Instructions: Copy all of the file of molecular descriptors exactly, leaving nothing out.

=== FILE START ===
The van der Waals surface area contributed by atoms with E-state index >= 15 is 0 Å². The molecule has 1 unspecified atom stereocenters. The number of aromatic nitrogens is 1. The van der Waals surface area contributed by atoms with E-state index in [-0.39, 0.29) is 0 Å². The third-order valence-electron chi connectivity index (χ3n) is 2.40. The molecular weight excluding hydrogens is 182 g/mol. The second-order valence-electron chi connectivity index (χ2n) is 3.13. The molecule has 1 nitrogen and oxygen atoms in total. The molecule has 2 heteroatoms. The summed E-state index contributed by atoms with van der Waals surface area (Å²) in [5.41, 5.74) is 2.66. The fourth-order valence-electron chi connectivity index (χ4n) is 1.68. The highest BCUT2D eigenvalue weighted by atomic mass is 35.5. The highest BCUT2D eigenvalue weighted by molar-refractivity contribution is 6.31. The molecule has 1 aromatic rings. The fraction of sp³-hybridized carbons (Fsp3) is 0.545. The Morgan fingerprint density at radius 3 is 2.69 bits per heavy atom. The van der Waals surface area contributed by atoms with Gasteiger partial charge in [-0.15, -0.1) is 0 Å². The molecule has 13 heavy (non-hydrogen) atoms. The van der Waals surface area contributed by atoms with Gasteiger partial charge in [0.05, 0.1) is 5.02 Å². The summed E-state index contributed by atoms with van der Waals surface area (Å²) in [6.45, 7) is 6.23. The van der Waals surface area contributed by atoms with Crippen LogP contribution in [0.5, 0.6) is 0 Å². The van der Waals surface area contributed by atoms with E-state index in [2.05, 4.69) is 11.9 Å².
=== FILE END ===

The van der Waals surface area contributed by atoms with E-state index >= 15 is 0 Å². The molecule has 1 unspecified atom stereocenters. The number of aromatic nitrogens is 1. The van der Waals surface area contributed by atoms with E-state index in [-0.39, 0.29) is 0 Å². The third-order valence-electron chi connectivity index (χ3n) is 2.40. The molecular weight excluding hydrogens is 182 g/mol. The second-order valence-electron chi connectivity index (χ2n) is 3.13. The molecule has 1 nitrogen and oxygen atoms in total. The molecule has 2 heteroatoms. The summed E-state index contributed by atoms with van der Waals surface area (Å²) in [5.41, 5.74) is 2.66. The fourth-order valence-electron chi connectivity index (χ4n) is 1.68. The highest BCUT2D eigenvalue weighted by atomic mass is 35.5. The highest BCUT2D eigenvalue weighted by molar-refractivity contribution is 6.31. The molecule has 1 aromatic rings. The fraction of sp³-hybridized carbons (Fsp3) is 0.545. The Morgan fingerprint density at radius 3 is 2.69 bits per heavy atom. The van der Waals surface area contributed by atoms with Gasteiger partial charge in [-0.15, -0.1) is 0 Å². The molecule has 13 heavy (non-hydrogen) atoms. The van der Waals surface area contributed by atoms with Gasteiger partial charge in [0.05, 0.1) is 5.02 Å². The summed E-state index contributed by atoms with van der Waals surface area (Å²) in [6.45, 7) is 6.23. The van der Waals surface area contributed by atoms with Crippen LogP contribution in [0.5, 0.6) is 0 Å². The van der Waals surface area contributed by atoms with E-state index in [2.05, 4.69) is 11.9 Å².